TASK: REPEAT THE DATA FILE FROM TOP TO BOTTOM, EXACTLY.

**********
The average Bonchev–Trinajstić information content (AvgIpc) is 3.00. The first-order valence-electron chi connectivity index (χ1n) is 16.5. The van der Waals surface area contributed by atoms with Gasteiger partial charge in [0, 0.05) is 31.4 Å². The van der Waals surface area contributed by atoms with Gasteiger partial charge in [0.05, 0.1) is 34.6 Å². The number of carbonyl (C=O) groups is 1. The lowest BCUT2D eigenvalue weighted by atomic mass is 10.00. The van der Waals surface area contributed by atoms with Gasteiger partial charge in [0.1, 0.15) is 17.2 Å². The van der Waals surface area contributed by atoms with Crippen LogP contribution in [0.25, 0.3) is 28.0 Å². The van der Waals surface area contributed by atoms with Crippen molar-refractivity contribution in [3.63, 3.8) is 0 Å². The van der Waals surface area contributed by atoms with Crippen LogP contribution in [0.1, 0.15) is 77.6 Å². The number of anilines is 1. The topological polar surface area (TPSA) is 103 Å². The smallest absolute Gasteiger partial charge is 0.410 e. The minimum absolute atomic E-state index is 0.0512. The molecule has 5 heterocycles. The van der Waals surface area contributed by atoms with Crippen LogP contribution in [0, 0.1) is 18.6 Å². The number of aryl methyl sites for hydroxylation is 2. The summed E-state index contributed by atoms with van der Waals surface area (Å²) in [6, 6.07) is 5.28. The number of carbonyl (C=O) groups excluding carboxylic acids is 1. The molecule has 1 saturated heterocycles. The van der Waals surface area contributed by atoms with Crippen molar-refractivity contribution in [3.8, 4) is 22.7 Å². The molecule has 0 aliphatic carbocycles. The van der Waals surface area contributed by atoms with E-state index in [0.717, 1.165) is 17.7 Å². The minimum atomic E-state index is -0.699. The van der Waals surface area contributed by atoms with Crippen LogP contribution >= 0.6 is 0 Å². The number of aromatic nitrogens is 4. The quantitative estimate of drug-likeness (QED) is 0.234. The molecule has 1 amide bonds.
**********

The average Bonchev–Trinajstić information content (AvgIpc) is 3.00. The first-order valence-electron chi connectivity index (χ1n) is 16.5. The van der Waals surface area contributed by atoms with Gasteiger partial charge in [0, 0.05) is 31.4 Å². The van der Waals surface area contributed by atoms with Gasteiger partial charge in [0.05, 0.1) is 34.6 Å². The number of carbonyl (C=O) groups is 1. The lowest BCUT2D eigenvalue weighted by atomic mass is 10.00. The van der Waals surface area contributed by atoms with Gasteiger partial charge in [0.1, 0.15) is 17.2 Å². The van der Waals surface area contributed by atoms with Crippen LogP contribution in [0.25, 0.3) is 28.0 Å². The van der Waals surface area contributed by atoms with Crippen molar-refractivity contribution in [3.63, 3.8) is 0 Å². The van der Waals surface area contributed by atoms with Crippen LogP contribution in [0.1, 0.15) is 77.6 Å². The number of anilines is 1. The topological polar surface area (TPSA) is 103 Å². The smallest absolute Gasteiger partial charge is 0.410 e. The minimum absolute atomic E-state index is 0.0512. The molecule has 5 heterocycles. The van der Waals surface area contributed by atoms with Crippen LogP contribution in [0, 0.1) is 18.6 Å². The number of aryl methyl sites for hydroxylation is 2. The summed E-state index contributed by atoms with van der Waals surface area (Å²) in [6, 6.07) is 5.28. The number of carbonyl (C=O) groups excluding carboxylic acids is 1. The molecule has 1 saturated heterocycles. The van der Waals surface area contributed by atoms with Crippen molar-refractivity contribution in [3.8, 4) is 22.7 Å². The molecule has 0 aliphatic carbocycles. The van der Waals surface area contributed by atoms with E-state index in [0.717, 1.165) is 17.7 Å². The minimum atomic E-state index is -0.699. The van der Waals surface area contributed by atoms with Crippen LogP contribution >= 0.6 is 0 Å². The number of aromatic nitrogens is 4. The quantitative estimate of drug-likeness (QED) is 0.234. The molecule has 1 amide bonds.